From The Devil Wears Prada to Confessions of a Shopaholic, fashion has primarily received surface level comedy treatment. Simon Rumley endeavours to change that fact with Fashionista, a psychological thriller that takes a no-holds-barred look behind the curtain of one woman’s fetishistic obsession with clothing: simultaneously a Freudian fever dream entwined with a contemporary reworking of the sort of bleak romance found in Wuthering Heights, it’s a fascinating, if flawed ride into the perverse recesses of sexuality.
April (Amanda Fuller) is the focus of this intense journey down the rabbit hole of desire. Proprietor of a vintage clothing store in Austin, Texas, April lives with her husband Eric (Ethan Embry). While this sounds like a stress-free set-up, unbeknownst to Eric, April has developed a sensuous, sexual relationship with clothing: trying on various items at night, she performs a recurring ritual, inhaling the scents of her attire up until a point of climactic release. It remains manageable, that is, until April uncovers a truth: Eric is having an affair with a work colleague (Jemma Evans). Upon discovering this, April’s totemic lust begins to escape her control, slowly driving her to madness as she inadvertently falls deeper into a secret, Sadistic world.
The Freudian overtones are clear, as the film willingly dives into some complex, oft-repressed subject matter. However, what’s so interesting is the perspective. Psychoanalysis is infamously in favour of the side of the male. But Fashionista skates around this bias by divulging desirous issues from a female angle. It recalls Jonathan Glazer’s feminist sci-fi, Under The Skin in this regard. Rather than attempting to explain “the nature of female sexuality”, Fashionista, like Glazer’s film, simply presents it as fulfilling yet volatile: virility isn’t a concern here as April takes centre stage, with the film conveying the intricacies of her mental state as she cedes to the overwhelming aspects of her sexuality.
It does take a little while to get going, opting to explore April and Eric’s relationship early on: the dramatic tension doesn’t quite land, with their conflict feeling a little generic and consequently underplayed by the respective actors. However, upon meeting the mysterious, nigh-on vampiric Randall (Eric Balfour), Fashionista kicks into a higher gear, following through on its early promise: the frank, bold representation of female sexuality. Aesthetically, bold proves to be the ideal adjective. The comparison to Glazer remains apt, with a further hint of influence from Danish director Nicolas Winding Refn. With luscious neon hues illuminating the trippier sequences of the film, heightened by Richard Chester’s high-pitched electronic score and Vincent Watts’ unsettling sound effects, Fashionista is willing to play with an artistic flair that amplifies the insatiability of April’s wants and needs, maturing into something a little more challenging as a result.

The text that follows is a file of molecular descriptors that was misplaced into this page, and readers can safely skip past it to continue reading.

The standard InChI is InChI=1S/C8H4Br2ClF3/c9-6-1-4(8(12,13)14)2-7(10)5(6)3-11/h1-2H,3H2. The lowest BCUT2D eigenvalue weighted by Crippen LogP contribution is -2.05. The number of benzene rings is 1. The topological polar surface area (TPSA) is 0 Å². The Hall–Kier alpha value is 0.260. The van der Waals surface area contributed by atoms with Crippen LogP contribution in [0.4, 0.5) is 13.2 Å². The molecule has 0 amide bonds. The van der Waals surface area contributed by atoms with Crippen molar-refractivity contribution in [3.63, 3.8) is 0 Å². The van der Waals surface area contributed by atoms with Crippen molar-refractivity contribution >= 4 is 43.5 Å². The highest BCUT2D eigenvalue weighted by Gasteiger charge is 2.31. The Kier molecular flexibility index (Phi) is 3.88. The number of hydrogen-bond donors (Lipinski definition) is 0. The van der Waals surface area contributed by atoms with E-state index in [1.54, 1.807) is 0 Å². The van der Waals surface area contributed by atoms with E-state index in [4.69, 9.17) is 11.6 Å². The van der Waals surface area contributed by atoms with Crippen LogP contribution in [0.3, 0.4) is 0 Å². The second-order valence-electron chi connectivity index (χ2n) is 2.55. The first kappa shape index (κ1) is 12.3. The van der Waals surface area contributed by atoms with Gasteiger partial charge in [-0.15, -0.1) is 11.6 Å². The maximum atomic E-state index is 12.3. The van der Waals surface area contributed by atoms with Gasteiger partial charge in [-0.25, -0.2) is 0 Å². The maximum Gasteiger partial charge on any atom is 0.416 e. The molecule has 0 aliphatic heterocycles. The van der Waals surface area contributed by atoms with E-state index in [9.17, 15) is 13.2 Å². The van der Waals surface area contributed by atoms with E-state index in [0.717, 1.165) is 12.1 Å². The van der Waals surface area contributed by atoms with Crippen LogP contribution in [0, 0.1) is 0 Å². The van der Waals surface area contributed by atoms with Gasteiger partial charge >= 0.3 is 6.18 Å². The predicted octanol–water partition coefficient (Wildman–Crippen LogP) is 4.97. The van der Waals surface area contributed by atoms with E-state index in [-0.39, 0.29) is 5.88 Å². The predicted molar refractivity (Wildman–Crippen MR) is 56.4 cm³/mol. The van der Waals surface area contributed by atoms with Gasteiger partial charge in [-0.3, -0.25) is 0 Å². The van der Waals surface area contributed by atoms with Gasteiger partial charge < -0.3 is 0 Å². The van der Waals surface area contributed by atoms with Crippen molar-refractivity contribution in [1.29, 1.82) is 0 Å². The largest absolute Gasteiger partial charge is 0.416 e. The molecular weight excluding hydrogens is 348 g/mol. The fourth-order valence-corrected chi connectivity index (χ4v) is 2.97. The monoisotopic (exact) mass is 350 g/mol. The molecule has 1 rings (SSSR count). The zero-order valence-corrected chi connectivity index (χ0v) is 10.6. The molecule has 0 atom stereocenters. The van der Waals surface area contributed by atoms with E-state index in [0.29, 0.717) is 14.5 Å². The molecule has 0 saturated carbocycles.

Eric Balfour’s performance adds another chink to Rumley’s horror-thriller chain, as he brings a callous charm to the role of Randall, a character that bares a subtle resemblance to the alluring Heathcliff, with a trace of the Marquis de Sade to boot. An extreme for certain, but one that Balfour manages to underplay: while Fuller and Embry sometimes struggle to find the right balance in their roles, Balfour plays it cool, calm and collected, until the film calls for a more forceful approach.
Unfortunately, while its third act builds until it reaches a perceivable boiling point, it doesn’t make for a satisfying cup of tea, if you will, as its final revelation undermines Rumley’s themes and narrative development. Fashionista is a difficult watch, populated with disturbing images that suggest a dark conclusion. Alternatively, it deals an optimistic catharsis that feels unearned, betraying the film’s initial intentions.
Nevertheless, Fashionista is worth a watch, indicative of the tormenting talent that Rumley possesses. With this and the recently released Crowhurst, Rumley demonstrates his effortless ability to create tension, craft unnerving sequences and engage the spectator in a way that perpetuates the film’s intended effect post-viewing. And while Fashionista doesn’t quite reach the brilliantly balanced heights of Crowhurst, it still demands to be seen: Freud, fashion and death all come into play, culminating in a disobediently effective horror-thriller that gives female sexuality the attention it deserves.
Dir: Simon Rumley
Scr: Simon Rumley
Prd: Doug Abbott, Adam Goldworm, Tim League, Bob Portal, Simon Rumley
Starring: Amanda Fuller, Ethan Embry, Eric Balfour
DOP: Milton Kam
Music: Richard Chester
Fashionista is available on VOD platforms now.